No Freedom with Racism

First published on 10/05/2014

ESRL asks: Will there ever be freedom from RACISM in employment?

This year is 2014 and the question employees should be asking is “When will we have FREEDOM from Racism?

When the ESRL revisited the last 120 years it found these employment-driven key dates:

  • Chief Lobengula Khumalo was both a major employer of human resources and protector of natural resources in Bulawayo, Matabele, until 1894. This revered employer Chief Lobengula, it is stated, was the most intelligent man in the nation with marvellous memory; and even had sympathies and a soft spot for white missionaries.  Well! After various concessions and treaties, Chief Lobengula was tricked into signing over his Kingdom and its rich natural resources to the authority of a Mr Cecil John Rhodes.  This Mr Cecil Rhodes became the new employer.  Chief Lobengula’s experience in the hands of racist employer Mr Cecil John Rhodes after 1894 led to the death of Chief Lobengula.

  • Mahatma Gandhi, a British-trained lawyer faced employment restriction to practice law in Calcutta, India. After a lengthy struggle to overcome the employment barrier he faced, in 1920, Mahatma Gandhi penned the following iconic statement:  “First ‘they’ ignore you, then ‘they’ laugh at you, then ‘they’ fight you, then you win.”  Well, to his end of life, Mahatma Gandhi did not practice law.  The struggle for an end to racism in employment still continues.

  • Martin Luther King’s civil rights march in Washington DC 1963 was about equal rights to and; right to employment for African-Americans. In the heat of the occasion, he said that, to paraphrase ‘he had a dream that one day people of all colours will work and live together as equals and in freedom.  Instead of ending racism in employment in USA, well, ‘they’ rather killed him and killed the dream of an America in which racism in employment exists no more.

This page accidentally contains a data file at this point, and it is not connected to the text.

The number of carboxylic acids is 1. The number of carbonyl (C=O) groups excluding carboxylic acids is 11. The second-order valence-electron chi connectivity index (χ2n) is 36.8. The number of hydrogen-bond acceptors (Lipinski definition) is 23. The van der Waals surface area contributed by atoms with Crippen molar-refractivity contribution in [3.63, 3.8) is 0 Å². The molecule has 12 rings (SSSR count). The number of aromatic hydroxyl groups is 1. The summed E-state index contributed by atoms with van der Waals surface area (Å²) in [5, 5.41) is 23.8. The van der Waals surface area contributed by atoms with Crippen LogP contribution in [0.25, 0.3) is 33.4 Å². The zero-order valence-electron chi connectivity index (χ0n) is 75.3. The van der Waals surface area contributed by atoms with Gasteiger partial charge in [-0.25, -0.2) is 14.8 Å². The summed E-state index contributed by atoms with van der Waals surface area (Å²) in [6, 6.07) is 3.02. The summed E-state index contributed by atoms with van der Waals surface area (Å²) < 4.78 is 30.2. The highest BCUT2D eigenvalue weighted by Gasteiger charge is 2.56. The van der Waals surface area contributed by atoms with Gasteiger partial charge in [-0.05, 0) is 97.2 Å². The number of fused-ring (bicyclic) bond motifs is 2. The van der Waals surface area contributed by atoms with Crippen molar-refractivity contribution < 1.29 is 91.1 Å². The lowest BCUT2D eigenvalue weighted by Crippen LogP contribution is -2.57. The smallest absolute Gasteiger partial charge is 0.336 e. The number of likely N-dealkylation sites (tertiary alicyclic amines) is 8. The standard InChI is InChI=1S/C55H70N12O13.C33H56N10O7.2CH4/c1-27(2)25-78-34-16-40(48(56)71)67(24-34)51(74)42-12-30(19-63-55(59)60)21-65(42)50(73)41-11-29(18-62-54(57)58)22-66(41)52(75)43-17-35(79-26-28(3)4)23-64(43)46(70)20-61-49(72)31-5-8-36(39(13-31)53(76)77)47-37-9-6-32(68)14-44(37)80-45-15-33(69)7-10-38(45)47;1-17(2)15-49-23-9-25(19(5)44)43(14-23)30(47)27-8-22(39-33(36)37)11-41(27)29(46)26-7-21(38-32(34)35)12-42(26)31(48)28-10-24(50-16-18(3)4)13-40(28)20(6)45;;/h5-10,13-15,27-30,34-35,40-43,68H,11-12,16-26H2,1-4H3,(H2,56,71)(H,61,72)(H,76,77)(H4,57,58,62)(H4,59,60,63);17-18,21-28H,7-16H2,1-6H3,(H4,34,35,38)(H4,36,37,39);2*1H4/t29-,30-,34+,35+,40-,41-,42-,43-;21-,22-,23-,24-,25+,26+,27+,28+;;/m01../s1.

• Nelson Mandela, who is our recent icon on fighting for equality in employment, at a racist Azanian court of Johannesburg, in 1964, challenged racist employers on employment rights for the Afrika Person; he said that, to paraphrase, the ‘…right to equal employment was an ideal he cherished in a free society in which all persons live in harmony and it is an ideal he was prepared to die for…” Instead of the racist employers ending racism in employment in Azania, well, ‘they’ rather denied him martyrdom for the ideal of equal employment by jailing him for 27 long years and succeeded in killing-off sentiments on equality in employment.

Thus it is that in the footsteps of Chief Lobengula since 1894, Mahatma Gandhi since 1912, Martin Luther King since 1963, and Nelson Mandela since 1964, activists for equality in employment have hoped against hope that racist employers would at least pay some attention to ending racism in employment.  Well, globally, racist employment of all resources itself has not shifted.

The UK Government of Her Majesty Queen Elizabeth II enacted an Equality Act 2010 to persuade employers in the UK to be ‘sensitive’ to itemised “protected characteristics”.  ESRL notes with regret that 4 years on, do we have to wait for another 116 years to find out if employment will be free of racism?

Alecho-oita, a director at Equalities Sensitivity Rating comments as follows;

“It is very disappointing that in 2014 the employment process as a labour institution that engages different ethnicities to enhance/advance both their wellbeing and that of society, is still dogged by accusations of racism.  Employees, I suspect try to make sense of their employment while weighed down by degrees of subtle or overt racism.  For them there is no getting away from racism at the workplace.  It is in recognition of this dilemma that Queen Elizabeth’s government constructed an Equality Act 2010 on ‘protected characteristics’ to persuade employers to get to grips with racism in employment.”


Editors Notes:

  1. Mr Alecho-oita is available for interviews on 0044-798-459-4876 or
  2. ESRL can be mailed at
  3. Below are sampled sources on the uses of ‘no freedom from racism in employment’: